There are a range of issues around the interaction of the single entity rule and CGT provisions

Centre will contribute to Public Rulings announced to NTLG Consolidation Subcommittee

Centre authored TDs 2004/D10 - D21 published on 30 June 2004.

 

CGT and Compensation

A range of issues arising. Advice being sought from business lines regarding application of TR95/35

Review of TR95/35 to be considered as a potential Priority Technical Issue

 

Treatment of legal life estates

Is there a basis for treating the creation of a legal life estate as a part disposal of a property?

ATO IDs 2003/1116 and 1117 published. Identified as a potential Priority Technical Issue

 

Application of section 104-70 to default beneficiaries of discretionary trusts

 

Finalised by issue of TD 2003/26

 

Treatment of water rights

This is emerging as an important issue given recent State legislative changes and Water Taskforce established by PM&C

Ongoing

 

Effect on capital losses where Part IVA tax benefit relates to a capital gain

Available capital losses will be absorbed to the extent of the capital gain that would have been made but for the scheme

Not a Priority Technical Issue

 

CGT event D1 and mutual exchange of rights

Issue being looked at on a case by case basis to assess the true nature of the transaction (For example, the simple acquisition of contractual rights in a mutual exchange of rights situation will generally not be considered to be capital proceeds for a CGT event D1 ie property received for creating rights in the counter-party).

ATO IDs issued in relevant cases. Implications are being considered in the context of the TR 93/15 review

 

Listed investment company concession

Ruling on the application of the LIC discount concession.

Centre providing input to public ruling. To be considered by Public Rulings Panel 28 May 04.

Attachment C - Major Company and Trust Loss issues under consideration by the Tax Office (or with Treasury)

 

Topic

Issue

Status

 

Company Loss Rules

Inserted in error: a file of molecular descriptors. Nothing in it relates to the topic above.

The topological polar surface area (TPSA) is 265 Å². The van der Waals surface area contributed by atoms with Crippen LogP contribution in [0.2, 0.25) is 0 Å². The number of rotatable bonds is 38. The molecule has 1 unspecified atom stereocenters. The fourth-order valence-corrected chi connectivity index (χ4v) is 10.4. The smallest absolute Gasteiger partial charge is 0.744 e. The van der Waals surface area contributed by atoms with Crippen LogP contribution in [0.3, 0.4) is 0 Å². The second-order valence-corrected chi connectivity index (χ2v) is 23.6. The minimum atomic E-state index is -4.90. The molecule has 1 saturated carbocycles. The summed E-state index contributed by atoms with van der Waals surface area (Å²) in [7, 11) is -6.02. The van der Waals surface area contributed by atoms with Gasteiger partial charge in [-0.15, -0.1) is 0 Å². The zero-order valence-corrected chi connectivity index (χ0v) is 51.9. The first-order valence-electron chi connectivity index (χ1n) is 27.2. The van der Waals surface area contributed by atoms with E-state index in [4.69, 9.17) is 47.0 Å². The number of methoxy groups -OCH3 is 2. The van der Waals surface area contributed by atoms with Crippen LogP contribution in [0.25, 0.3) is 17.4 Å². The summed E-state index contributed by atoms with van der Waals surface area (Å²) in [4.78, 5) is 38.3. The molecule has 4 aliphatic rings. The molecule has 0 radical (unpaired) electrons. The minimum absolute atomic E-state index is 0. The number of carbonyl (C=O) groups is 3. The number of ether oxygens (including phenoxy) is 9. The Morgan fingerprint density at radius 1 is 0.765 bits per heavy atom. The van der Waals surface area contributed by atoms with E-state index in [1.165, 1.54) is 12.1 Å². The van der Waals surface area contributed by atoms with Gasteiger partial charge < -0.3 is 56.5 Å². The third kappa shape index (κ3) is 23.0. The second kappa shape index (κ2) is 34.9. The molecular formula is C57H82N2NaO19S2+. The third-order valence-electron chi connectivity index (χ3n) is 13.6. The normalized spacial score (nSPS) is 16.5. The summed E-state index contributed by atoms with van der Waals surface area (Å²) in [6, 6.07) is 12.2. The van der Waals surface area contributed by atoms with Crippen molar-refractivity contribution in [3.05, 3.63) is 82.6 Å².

General application, in particular to widely held entities.

Government announcement on 7 April 2004

(loss recoupment proposal).

 

Same Business Test (SBT) and Consolidated and MEC Groups

Application of SBT to losses and bad debt deductions of consolidated and MEC groups.

Released as discussion paper on 8 April 2004.

Closing date for submissions 28 May 2004.

Submissions being considered.

 

Family Trust Tracing Concession

165-207, ITAA 1997

Change in the identity of the trustee, joint trustees and interaction with COT, including loss integrity rules.

Included as technical change - loss recoupment proposal.

 

Ownership test period

165-12, ITAA 1997

Treatment of a company that comes into existence during a loss year.

As above

 

Ownership test period

165-12, ITAA 1997

Treatment of a company that becomes deregistered during a loss year.

As above

 

Alternative test

165-12(6)

165-37(3)

165-123(6), ITAA 1997

Test can only be applied if a company owned shares in the loss company at the start of the ownership test period.

As above

 

Topic

Issue

Status

 

Companies limited by guarantee, mutuals, co-op's etc.

Application of Loss Recoupment Rules

Assistant Treasurer & Minister for Revenue - Press Release C088/03 indicates that TLAB (No. 5) 2003, will be amended to ensure these rules on accessing SBT will apply, as intended, to companies limited by guarantee and similar kinds of companies that do not have share capital. With a further amendment to ensure that tax losses otherwise deducted under established Tax Office administrative practices (ITR 1627) applying to the COT will not be denied as a result of new SBT access rules.